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In the Revised Common Lectionary, the Transfiguration story is always read on the last Sunday of Epiphanytide.  Since Ash Wednesday comes immediately after, many congregations also “bury Alleluias” on this day, setting aside this special celebratory word which shall not be spoken nor sung in worship until the Great Vigil of Easter.  In some congregations, the word on a banner or carried by a straw figure is placed in a box, or even, literally, buried.

In 1296, Bishop William Duranti wrote: "We desist from saying 'Alleluia', the song chanted by angels, because we have been excluded from the company of the angels on account of Adam's sin. In the Babylon of our earthly life we sit by the streams, weeping as we remember Sion. For as the children of Israel in an alien land hung their harps upon the willows, so we too must forget the Alleluia song in the season of sadness, of penance, and bitterness of heart."

The prayer and the hymn posted here are both intended to help congregations celebrate the “burying” of alleluias as part of the Transfiguration liturgy.  There is another hymn, “When we proclaim Christ as God’s Son,” which is found in Rhythms of Praises: Hymn Texts by James Hart Brumm, published by Wayne Leupold Editions.

Prayers for burying our Alleluias

Where the “Alleluias” are completely in upper case, they should be shouted; where entirely in lower case, they should be whispered.

 With Peter, we proclaim Jesus to be “The Messiah of God!”


In the midst of life with you, we see the glory of your appearing.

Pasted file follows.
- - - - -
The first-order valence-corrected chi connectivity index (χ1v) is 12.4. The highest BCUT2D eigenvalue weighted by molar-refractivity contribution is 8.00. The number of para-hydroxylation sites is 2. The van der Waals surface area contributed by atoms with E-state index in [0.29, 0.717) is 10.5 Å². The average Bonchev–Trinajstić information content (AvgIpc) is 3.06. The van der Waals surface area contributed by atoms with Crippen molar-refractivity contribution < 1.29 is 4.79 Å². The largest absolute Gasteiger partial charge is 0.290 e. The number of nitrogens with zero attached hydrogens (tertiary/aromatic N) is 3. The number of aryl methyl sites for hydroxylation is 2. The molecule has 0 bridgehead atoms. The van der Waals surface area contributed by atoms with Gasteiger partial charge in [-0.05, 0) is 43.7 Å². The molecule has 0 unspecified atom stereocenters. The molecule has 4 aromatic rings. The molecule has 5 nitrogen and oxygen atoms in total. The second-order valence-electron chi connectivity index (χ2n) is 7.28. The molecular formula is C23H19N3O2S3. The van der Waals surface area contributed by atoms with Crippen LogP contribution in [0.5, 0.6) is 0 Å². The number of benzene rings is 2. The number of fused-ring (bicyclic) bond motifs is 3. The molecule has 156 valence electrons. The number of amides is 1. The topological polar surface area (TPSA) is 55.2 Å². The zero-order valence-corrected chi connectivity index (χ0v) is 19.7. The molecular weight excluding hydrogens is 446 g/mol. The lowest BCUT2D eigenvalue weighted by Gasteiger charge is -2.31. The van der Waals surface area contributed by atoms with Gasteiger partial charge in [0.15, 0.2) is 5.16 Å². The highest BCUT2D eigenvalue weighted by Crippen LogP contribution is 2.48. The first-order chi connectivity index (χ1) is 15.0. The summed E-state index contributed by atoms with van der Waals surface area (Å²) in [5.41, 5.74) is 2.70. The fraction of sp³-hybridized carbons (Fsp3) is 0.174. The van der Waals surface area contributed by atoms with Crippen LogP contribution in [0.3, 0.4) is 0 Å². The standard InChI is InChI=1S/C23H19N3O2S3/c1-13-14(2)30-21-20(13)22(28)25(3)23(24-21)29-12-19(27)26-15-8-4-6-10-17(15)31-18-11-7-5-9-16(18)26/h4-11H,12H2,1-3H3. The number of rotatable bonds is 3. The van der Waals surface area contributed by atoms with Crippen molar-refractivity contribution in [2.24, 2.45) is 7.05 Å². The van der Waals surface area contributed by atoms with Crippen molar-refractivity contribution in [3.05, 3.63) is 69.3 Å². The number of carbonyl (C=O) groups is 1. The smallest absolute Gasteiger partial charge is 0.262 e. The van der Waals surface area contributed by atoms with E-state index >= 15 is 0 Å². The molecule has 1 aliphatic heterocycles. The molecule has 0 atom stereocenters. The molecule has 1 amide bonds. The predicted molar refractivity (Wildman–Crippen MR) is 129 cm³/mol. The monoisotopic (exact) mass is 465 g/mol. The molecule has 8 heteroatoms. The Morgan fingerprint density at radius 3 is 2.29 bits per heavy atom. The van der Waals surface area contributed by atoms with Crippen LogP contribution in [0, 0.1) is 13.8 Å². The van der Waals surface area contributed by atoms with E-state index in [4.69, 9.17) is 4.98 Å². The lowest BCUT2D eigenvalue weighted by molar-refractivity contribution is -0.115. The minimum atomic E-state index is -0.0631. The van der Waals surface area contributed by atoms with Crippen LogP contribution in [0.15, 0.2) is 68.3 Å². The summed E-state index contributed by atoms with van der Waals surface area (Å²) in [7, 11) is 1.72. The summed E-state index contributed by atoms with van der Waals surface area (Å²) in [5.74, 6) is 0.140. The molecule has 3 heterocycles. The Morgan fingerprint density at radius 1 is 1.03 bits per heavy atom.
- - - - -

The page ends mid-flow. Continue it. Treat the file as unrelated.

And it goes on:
We hear the voice from heaven:

"This is my Son, my Chosen; listen to him!"


In the glory of Christ’s awe and majesty,

let us give thanks for God’s blessings In our life . . .

individual thanksgivings are offered


As our Lord did with Peter, Christ startles us out of our slumber.

Alleluia! Alleluia! Alleluia!

Like Peter, we sometimes think our Savior is in need of our help.

Alleluia! Alleluia!

Too often, we are a faithless and perverse generation,

yet loved by God.


Aware of our weaknesses, yet trying, by grace, to do better,

let us pray for Christ’s holy Church . . .

prayers for specific congregations and ministries are offered

Let us pray for the faith of a child,

for faith to take up our crosses and follow,

for the trust to work as one, despite our different paths,

knowing whoever is not against us is for us.


Like Christ’s disciples, we follow our Lord down the mountain,

into great crowds with great needs.


We know that, if we try to save our lives, we will lose them,

but, if we lose our life for Christ, we will be saved.


Like Christ’s disciples,

we know that the Son God gave us is to be betrayed.


Confronted with the pain and injury of this world,

knowing that the world is confused

about who Christ is and who we are,

let us pray for all the people of this world . . .

individual petitions may be offered

let us pray for those who lay down their lives . . .

individual petitions

let us pray for those who lead us . . . individual petitions

let us pray for all those in special need of care and nurture . . . individual petitions

May everyone who sees us be astounded in the greatness of God.


Like the disciples, we watch our Lord and Savior:

When the days drew near for him to be taken up,

he set his face to go to Jerusalem.

And he sent messengers ahead of him.                                                            Luke 9:51-52a

Now we set aside our Alleluias

and take up our own crosses.

Be with us, O Lord.

Help us deny ourselves as you denied yourself.

Help us leave behind all that keeps us from seeing your glory.

Help us be faithful on the lonely Lenten road.

Help us walk with you into the glory of self-giving

and the unbridled joy of Resurrection.



This page was last edited on November 08, 2010
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